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Republicans are getting less than rave reviews for their performance last week in answering the latest immigration flashpoint: the thousands of Central American refugee children entering the country. In case you missed the fireworks last Thursday and Friday, Republican leadership was trying to figure out a way to respond to the humanitarian crisis at the border. Responding to that crisis wasn't something that hard-line tea party Republicans are interested in, unless that response involves deporting as many people as is humanly possible, and they were emboldened by de facto Speaker Sen. Ted Cruz (R-TX).
After the leadership's first attempt to bring bills to the floor on Thursday failed, Speaker Boehner and his team just gave up and handed the mess over to the crazies. The result was two bills basically crafted for Cruz and his House minions, Reps. Steve King (R-IA) and Michele Bachmann (R-MN). And, of course, the rest of the Republican caucus followed along behind, passing legislation that even the Republican stalwart Wall Street Journal finds deplorable.
The House GOP looked ready Friday to pass a bill to address the influx of children over the Southwest border, though not before providing another spectacle of internal disarray. The bill should have been a moment to redirect attention to President Obama's cynical handling of the border problem and to the Democratic Party's immigration divisions. Instead the GOP again gave the country the impression that its highest policy priority is to deport as many children as rapidly as possible back from wherever they came.
That's not just an impression the Republicans are giving, that's their policy. Nothing says that more clearly than the fact leadership caved to Cruz and turned policy-making over to Bachmann and King. Not everyone in the conference might have been happy with that, but almost all of them voted for it. Republicans now own the fact that their official policy is, in the words of Rep. Luis Gutierrez (D-IL) "Deport 'em all." They own that, and they carry it into November.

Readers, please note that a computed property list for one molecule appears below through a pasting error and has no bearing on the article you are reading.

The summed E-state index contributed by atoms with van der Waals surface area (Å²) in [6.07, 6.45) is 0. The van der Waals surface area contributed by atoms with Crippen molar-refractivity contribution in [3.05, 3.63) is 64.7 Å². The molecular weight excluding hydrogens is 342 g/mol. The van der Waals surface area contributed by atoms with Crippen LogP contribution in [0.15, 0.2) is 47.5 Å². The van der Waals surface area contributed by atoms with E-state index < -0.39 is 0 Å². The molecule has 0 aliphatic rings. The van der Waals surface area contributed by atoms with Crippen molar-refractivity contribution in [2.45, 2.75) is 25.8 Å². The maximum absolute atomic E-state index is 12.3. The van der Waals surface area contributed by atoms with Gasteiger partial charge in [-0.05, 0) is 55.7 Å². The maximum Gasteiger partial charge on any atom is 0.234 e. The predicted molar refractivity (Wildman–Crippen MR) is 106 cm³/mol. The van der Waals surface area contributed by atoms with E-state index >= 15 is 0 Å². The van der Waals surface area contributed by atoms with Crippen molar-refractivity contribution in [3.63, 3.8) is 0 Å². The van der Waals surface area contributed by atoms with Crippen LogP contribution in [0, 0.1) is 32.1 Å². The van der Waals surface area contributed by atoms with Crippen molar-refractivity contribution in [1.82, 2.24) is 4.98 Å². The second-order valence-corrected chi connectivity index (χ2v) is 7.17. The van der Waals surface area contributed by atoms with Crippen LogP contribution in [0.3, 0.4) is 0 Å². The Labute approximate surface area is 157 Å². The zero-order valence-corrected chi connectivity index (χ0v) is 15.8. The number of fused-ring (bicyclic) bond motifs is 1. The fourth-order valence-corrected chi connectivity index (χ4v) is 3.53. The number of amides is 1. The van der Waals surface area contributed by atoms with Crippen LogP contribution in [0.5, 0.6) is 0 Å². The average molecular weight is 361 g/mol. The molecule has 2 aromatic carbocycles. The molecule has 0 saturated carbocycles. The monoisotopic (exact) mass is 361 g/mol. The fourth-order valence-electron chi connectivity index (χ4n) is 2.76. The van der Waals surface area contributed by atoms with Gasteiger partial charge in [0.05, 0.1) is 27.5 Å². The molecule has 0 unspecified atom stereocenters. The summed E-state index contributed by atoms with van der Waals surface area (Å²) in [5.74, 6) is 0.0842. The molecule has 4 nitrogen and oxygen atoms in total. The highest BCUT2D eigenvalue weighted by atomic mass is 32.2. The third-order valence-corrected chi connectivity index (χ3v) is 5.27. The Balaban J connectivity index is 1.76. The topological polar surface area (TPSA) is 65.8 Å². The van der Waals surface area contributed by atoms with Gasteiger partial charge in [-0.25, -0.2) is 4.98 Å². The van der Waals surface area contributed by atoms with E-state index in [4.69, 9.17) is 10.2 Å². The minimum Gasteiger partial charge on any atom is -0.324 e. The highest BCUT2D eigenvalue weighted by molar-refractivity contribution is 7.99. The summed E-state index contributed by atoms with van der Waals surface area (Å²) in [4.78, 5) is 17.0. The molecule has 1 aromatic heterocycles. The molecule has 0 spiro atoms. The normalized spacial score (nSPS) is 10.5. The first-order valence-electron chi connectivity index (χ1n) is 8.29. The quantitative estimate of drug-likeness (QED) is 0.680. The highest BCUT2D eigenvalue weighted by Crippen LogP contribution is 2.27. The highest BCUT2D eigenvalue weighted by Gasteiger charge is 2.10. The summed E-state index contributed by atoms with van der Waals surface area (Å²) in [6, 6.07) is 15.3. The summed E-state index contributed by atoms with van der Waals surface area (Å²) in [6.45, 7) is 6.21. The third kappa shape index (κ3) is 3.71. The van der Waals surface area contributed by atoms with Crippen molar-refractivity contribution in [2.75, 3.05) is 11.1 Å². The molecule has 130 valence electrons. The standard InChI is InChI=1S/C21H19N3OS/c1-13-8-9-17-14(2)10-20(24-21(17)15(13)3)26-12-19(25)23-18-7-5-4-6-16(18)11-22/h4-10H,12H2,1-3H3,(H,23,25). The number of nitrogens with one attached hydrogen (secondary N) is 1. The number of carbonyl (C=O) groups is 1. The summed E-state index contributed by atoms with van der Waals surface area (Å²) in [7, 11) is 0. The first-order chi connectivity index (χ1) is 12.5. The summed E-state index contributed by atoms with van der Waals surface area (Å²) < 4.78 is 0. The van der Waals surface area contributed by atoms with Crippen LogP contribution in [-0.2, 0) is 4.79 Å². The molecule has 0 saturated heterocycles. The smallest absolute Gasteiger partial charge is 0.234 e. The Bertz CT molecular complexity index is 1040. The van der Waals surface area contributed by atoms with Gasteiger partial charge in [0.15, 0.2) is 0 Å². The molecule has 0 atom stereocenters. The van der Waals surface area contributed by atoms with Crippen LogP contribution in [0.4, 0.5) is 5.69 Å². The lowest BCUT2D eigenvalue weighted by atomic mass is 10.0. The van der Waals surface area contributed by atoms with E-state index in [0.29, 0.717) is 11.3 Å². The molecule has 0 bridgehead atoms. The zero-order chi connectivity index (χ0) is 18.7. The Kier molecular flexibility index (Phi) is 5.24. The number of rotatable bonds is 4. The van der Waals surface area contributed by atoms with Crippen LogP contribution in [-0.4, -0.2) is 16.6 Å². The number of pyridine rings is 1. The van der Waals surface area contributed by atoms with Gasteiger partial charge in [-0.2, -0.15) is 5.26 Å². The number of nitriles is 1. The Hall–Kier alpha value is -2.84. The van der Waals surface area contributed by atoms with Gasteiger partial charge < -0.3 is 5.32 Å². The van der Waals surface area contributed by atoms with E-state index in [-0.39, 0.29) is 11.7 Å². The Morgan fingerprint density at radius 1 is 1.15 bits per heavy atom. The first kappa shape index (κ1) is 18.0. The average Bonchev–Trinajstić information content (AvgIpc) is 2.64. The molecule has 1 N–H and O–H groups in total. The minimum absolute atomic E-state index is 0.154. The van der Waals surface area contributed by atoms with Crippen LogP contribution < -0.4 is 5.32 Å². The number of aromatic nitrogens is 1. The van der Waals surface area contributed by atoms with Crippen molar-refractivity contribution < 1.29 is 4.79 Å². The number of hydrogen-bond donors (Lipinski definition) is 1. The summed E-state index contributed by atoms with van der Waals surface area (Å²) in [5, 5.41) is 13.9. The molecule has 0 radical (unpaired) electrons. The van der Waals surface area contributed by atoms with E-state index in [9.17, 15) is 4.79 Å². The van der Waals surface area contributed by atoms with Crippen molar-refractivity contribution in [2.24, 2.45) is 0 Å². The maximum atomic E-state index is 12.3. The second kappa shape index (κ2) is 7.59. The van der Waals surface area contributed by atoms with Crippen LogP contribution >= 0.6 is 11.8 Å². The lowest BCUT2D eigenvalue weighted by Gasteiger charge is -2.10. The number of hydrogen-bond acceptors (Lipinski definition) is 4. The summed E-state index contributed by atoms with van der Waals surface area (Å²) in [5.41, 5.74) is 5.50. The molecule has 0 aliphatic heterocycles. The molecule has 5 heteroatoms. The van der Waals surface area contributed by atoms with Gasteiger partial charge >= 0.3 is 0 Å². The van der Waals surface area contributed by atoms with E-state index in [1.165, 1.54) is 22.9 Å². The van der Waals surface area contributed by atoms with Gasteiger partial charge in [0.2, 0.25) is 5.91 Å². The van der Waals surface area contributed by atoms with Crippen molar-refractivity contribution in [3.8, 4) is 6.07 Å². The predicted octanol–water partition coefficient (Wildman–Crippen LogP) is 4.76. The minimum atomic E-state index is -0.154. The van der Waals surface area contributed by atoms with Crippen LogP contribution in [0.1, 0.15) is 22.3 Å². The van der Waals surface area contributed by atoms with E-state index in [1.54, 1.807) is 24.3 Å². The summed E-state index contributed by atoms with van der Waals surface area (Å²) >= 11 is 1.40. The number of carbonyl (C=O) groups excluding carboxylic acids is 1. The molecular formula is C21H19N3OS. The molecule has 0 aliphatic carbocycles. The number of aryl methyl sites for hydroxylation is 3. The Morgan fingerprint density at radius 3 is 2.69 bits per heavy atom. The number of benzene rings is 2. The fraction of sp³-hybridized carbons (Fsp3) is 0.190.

It might not be a disaster for them this year, in a midterm election where just one Senate race—in Colorado—has a substantial Hispanic voting bloc. But it sure as hell will hurt them in a national race in 2016, something Sen. Marco Rubio is well aware of. Rubio, a sometimes 2016 hopeful, tried to make lemonade out of the fiasco on the Sunday shows. Forget comprehensive immigration reform, he says, this reform needs to be done in stages.
"We're not debating what to do. We're debating how to do it," Rubio said. "We will never have the votes necessary to pass one bill with all those things. It just won't happen. So, our choices are: We can continue to beat our heads against the wall and try a process for which we will never have the support, or we can try another way that we could perhaps make progress on."
That's an interesting rewrite of Senate history right there, where there most certainly was the votes to pass comprehensive reform because they did it. All it would have taken in the House would be for Boehner to take the already-passed Senate bill to the floor. It would pass with Democratic and Republican votes. Or it would have, before Republicans decided they had to become the party of Deport 'em All.
Originally posted to Joan McCarter on Mon Aug 04, 2014 at 09:44 AM PDT.